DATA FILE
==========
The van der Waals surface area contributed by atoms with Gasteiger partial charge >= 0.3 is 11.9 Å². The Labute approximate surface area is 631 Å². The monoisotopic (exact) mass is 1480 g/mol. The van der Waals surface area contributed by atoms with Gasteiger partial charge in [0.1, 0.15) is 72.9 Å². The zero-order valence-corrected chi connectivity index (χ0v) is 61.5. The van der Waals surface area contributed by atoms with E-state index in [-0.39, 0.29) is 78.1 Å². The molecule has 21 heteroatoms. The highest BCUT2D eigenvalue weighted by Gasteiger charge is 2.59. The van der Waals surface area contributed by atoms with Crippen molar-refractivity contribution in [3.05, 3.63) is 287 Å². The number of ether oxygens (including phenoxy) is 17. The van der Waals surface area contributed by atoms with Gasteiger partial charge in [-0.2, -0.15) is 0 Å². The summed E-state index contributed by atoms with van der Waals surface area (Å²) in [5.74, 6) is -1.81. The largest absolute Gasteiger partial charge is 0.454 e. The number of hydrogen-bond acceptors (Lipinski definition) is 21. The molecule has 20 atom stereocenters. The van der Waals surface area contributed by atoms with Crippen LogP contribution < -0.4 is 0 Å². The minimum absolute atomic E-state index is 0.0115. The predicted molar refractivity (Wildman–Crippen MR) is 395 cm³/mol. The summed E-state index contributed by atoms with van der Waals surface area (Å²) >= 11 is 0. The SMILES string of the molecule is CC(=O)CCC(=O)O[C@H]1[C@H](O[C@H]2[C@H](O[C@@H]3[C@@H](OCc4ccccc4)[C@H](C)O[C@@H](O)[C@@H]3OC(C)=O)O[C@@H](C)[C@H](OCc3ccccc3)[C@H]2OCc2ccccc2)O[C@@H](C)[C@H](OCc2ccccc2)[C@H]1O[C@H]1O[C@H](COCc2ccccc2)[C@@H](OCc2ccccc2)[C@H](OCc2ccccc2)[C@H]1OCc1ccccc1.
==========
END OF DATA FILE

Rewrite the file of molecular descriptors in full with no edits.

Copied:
The van der Waals surface area contributed by atoms with Gasteiger partial charge >= 0.3 is 11.9 Å². The Labute approximate surface area is 631 Å². The monoisotopic (exact) mass is 1480 g/mol. The van der Waals surface area contributed by atoms with Gasteiger partial charge in [0.1, 0.15) is 72.9 Å². The zero-order valence-corrected chi connectivity index (χ0v) is 61.5. The van der Waals surface area contributed by atoms with E-state index in [-0.39, 0.29) is 78.1 Å². The molecule has 21 heteroatoms. The highest BCUT2D eigenvalue weighted by Gasteiger charge is 2.59. The van der Waals surface area contributed by atoms with Crippen molar-refractivity contribution in [3.05, 3.63) is 287 Å². The number of ether oxygens (including phenoxy) is 17. The van der Waals surface area contributed by atoms with Gasteiger partial charge in [-0.2, -0.15) is 0 Å². The summed E-state index contributed by atoms with van der Waals surface area (Å²) in [5.74, 6) is -1.81. The largest absolute Gasteiger partial charge is 0.454 e. The number of hydrogen-bond acceptors (Lipinski definition) is 21. The molecule has 20 atom stereocenters. The van der Waals surface area contributed by atoms with Crippen LogP contribution < -0.4 is 0 Å². The minimum absolute atomic E-state index is 0.0115. The predicted molar refractivity (Wildman–Crippen MR) is 395 cm³/mol. The summed E-state index contributed by atoms with van der Waals surface area (Å²) >= 11 is 0. The SMILES string of the molecule is CC(=O)CCC(=O)O[C@H]1[C@H](O[C@H]2[C@H](O[C@@H]3[C@@H](OCc4ccccc4)[C@H](C)O[C@@H](O)[C@@H]3OC(C)=O)O[C@@H](C)[C@H](OCc3ccccc3)[C@H]2OCc2ccccc2)O[C@@H](C)[C@H](OCc2ccccc2)[C@H]1O[C@H]1O[C@H](COCc2ccccc2)[C@@H](OCc2ccccc2)[C@H](OCc2ccccc2)[C@H]1OCc1ccccc1.